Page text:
Don’t be Sold by Your own Sales Team

Look at these two career software salesmen.

Along with silly and fun, we’d describe Billy (in the Batman Snuggie on the left) and Tim (in the Superman Snuggie on the right) as:

  • Charismatic
  • Engaging
  • Great at building relationships

This can be extremely helpful when you’re in sales. Why? Because storytelling is a huge part of successful sales. We regularly train our sales teams on storytelling. Everyone shares interesting stories they hear from customers and prospects because stories are so important in relating to prospective customers.  

If your sales team is engaging and they can tell a good story, they can be successful. But there’s another story they might be telling, and that’s what we want to warn you about.

Watch this scene from the 2011 movie Moneyball where the Oakland A’s are trying to replace three star players lost to free agency.

Did you notice the helpless look from General Manager Billy Beane as his experienced scouts start evaluating opportunities to replace players in their pipeline? You hear: “He has the looks.”  “He’s ready to play the part.” “He just needs the playing time.” We won’t even mention the girlfriend (bless her heart.)

Do you know what that sounds like in a commercial service business?  “I’m behind but I have a lot of good opportunities about to drop.” “We have a great relationship. We went out for drinks last night and it’s a done deal.” “They’re just busy. But they said they’ll commit by the end of the quarter.”

“He has the looks.  He’s ready to play the part.  He just needs the playing time.” For a sales manager or business owner, this subjectivity is easy comfort but dangerous to believe. So our warning is this: Don’t. Be. Sold.

Now, look at what Billy Beane did instead of being sold.

Baseball managers traditionally only cared about batting averages, bases stolen, and RBIs.  What the Oakland A’s did was start thinking about getting on base.  It was a statistic that was completely ignored but helped get the team to the playoffs with about a quarter of the budget other teams had. They expanded their view to see the whole story.

Believe it or not, most business owners and sales leaders are watching the game instead of coaching. They’re sitting in the dugout waiting for home runs because what else can we do but believe the people that are going to bring us the wins?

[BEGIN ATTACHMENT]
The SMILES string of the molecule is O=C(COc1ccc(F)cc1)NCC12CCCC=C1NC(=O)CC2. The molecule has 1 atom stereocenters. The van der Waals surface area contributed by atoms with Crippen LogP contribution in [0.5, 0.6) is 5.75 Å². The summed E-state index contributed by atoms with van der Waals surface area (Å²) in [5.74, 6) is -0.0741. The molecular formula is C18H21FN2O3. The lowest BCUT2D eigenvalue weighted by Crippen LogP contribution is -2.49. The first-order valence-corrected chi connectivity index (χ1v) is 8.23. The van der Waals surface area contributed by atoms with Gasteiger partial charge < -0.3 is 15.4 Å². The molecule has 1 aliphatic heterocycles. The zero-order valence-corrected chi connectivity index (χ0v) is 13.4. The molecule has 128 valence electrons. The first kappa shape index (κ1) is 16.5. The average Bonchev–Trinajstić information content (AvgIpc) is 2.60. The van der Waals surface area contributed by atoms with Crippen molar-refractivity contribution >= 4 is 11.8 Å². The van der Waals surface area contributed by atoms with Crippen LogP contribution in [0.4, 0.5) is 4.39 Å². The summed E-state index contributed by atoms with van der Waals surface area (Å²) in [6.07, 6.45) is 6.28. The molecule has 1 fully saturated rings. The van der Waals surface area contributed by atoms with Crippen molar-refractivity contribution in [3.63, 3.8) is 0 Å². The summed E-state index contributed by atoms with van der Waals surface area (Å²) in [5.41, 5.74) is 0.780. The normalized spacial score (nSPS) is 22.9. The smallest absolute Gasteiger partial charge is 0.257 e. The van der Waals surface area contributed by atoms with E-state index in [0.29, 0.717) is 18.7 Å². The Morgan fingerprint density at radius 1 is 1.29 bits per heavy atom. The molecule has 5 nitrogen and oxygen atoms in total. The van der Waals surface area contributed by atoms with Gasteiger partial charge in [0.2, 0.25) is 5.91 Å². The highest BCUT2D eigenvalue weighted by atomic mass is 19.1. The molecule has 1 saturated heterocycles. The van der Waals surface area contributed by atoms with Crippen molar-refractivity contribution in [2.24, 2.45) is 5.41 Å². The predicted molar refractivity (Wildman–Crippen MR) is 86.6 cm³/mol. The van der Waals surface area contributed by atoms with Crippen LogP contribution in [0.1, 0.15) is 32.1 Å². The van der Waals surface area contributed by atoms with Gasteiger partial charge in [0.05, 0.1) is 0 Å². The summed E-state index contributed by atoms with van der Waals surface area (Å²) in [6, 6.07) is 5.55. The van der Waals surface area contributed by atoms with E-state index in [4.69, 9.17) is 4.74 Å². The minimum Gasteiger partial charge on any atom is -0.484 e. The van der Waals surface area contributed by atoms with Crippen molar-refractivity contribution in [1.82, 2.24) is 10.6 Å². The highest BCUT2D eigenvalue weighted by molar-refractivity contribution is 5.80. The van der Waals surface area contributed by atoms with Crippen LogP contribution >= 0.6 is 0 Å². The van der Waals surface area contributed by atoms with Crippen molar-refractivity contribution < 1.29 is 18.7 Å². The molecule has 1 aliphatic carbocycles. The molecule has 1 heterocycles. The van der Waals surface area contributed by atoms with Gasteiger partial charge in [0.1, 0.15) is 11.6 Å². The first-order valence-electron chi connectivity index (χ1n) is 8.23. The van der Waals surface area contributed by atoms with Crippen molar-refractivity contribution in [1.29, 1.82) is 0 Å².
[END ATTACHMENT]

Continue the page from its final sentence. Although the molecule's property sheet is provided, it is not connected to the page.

Once you see the whole story you can stop spinning your wheels waiting for runs to be scored. You’ll know what’s happening, not happening, and what needs to happen to get those wins. Knowing the whole story removes the guesswork so you’ll know who needs some extra time in the batting cages, who needs to take a night off, or who just needs to be cut from the team. Once you’ve figured out the formula and what benchmarks you need to keep everyone accountable, your success becomes repeatable. It becomes predictable rather than a surprise at the end of the month, quarter, or year.

So what stats should you be looking at? Well, it depends. It depends on what you’re selling. It depends on how your team is structured. It depends on a lot of factors.  But here are a few general stats everyone should be looking at.


The great thing about sales is that a salesperson can have as many at-bats as they’re willing to go out and get. At-bats at ServiceTrade are initial activities that are measured by the number of calls recorded in our CRM and made in our phone system.   

On Base Percentage

This one is easy, it’s the number of opportunities being generated and is pulled directly from a CRM.

RBIs or Runs

The number of opportunities won.

Now that you’ve looked at the front end and what’s most in your control, you can start considering some other stats like opportunities left on base, your time to turn deficiencies into quotes, and your quote approval rate.

There’s no one formula that works for everyone, but once you have an understanding of the whole story and what your stats sheet should be saying, you can coach the game rather than sitting in the dugout hoping that sales delivers the home run they say they’re going to hit in the bottom of the 9th.

This blog post is adapted from the 2017 Digital Wrap Conference presentation “Moneyball” by ServiceTrade VP of Sales Anna McMahon.

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